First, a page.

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Wednesday, 21 August 2019

Use of medicinal plants on the rise

Farmers, research institutes and academic institutions have started conducting field trials and commercial cultivation of medicinal plant species that are in high demand.

Prof Francis Lewu, HoD: Agriculture, said this during his Inaugural Professorial Address titled, “Cultivation and Conservation of Medicinal and Aromatic Plants (MAPs): an Interface between Botany and Agronomy”.

The C3 National Research Foundation- rated established scholar was appointed a full professor of Plant Science in 2018 after he had been Associate Professor at CPUT since 2013.

Lewu said that a global increase in the demand of medicinal plant products is estimated to be worth R2.9 billion per annum. He added that in South Africa a large business venture has been created in the interest of plant-derived medicines with an estimated value of R270 million per annum.

“Specifically in KwaZulu-Natal, it is estimated that 1.9 tons of indigenous African ginger is traded annually,” he added. “The aerial part of the Khoisan traditional plant “Buchu” is sold at R840/kg, and the seeds are sold for R20 000/kg.”

He observed that the utilisation of MAPs as a source of primary health care to human beings and their livestock is an inherited practice which has been passed down from one generation to the next. Lewu said 80% of black South Africans use MAPs mainly for herbal drugs or condiments.

“On a global scale, an estimated 70-80% of the world’s population relies mainly on MAPs for their primary healthcare needs and the global demand for herbal medicine is growing,” he observed.

He said that between 1991 and 2000 the international trade in MAPs was dominated by 12 countries including temperate Asia and Europe, where the former was responsible for 42% of the annual global importation, and the latter 34%.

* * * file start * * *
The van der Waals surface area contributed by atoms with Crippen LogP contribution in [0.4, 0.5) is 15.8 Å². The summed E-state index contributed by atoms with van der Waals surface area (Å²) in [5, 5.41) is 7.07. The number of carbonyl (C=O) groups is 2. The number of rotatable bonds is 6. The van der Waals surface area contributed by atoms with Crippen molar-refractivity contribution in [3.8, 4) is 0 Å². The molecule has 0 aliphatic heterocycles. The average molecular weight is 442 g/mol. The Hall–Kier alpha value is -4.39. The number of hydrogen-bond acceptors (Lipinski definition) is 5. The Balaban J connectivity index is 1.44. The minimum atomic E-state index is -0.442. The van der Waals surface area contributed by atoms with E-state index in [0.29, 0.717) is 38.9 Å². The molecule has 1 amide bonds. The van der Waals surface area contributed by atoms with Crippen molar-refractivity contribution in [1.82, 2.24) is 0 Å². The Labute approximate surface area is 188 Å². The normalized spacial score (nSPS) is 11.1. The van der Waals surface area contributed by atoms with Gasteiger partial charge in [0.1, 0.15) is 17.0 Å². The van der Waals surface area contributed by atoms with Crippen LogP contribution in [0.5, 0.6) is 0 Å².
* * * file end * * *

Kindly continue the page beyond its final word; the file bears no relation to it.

“Over the past three decades, the demand for MAPs across the world has tremendously increased, with consistent annual increase in demand by up to 15% in Europe, North America and Asia.”

In South Africa, Lewu has graduated nine Masters and two Doctoral students and currently supervises four PhD candidates.

“Currently, we are investigating fertilizer requirements for the proper establishment of the species on cultivated land,” said Lewu. “The first of the trials are completed, and two Masters students are compiling their reports at CPUT.”

As South Africans celebrate Women’s month to pay homage to the brave and fearless women who marched to the Union Buildings in 1956, CPUT announces its commitment to increasing the number of female researchers.

Monday, 15 July 2019

Do it with Bambara Groundnut

From ending poverty and hunger to responding to climate change and sustaining natural resources – Prof Victoria Jideani from the Food Science and Technology Department, dubbed Professor Bambara by many at the institution, has the solution.

A senior lecturer in the Department of Biomedical Sciences is the lead author of a new study which holds great promise for women diagnosed with early stage breast cancer.

The first pilot plant at the new Chemical Engineering building is up and running and aims to benefit the textile industry.

Tuesday, 26 February 2019

Academic awarded CSUR grant

Growing up Dr Stanton Hector showed a passion for science and loved growing plants from seeds.

A recent trip to Mendel University in the Czech Republic has furnished Oenology lecturer Anton Nel with an expanded sample selection for his doctoral studies.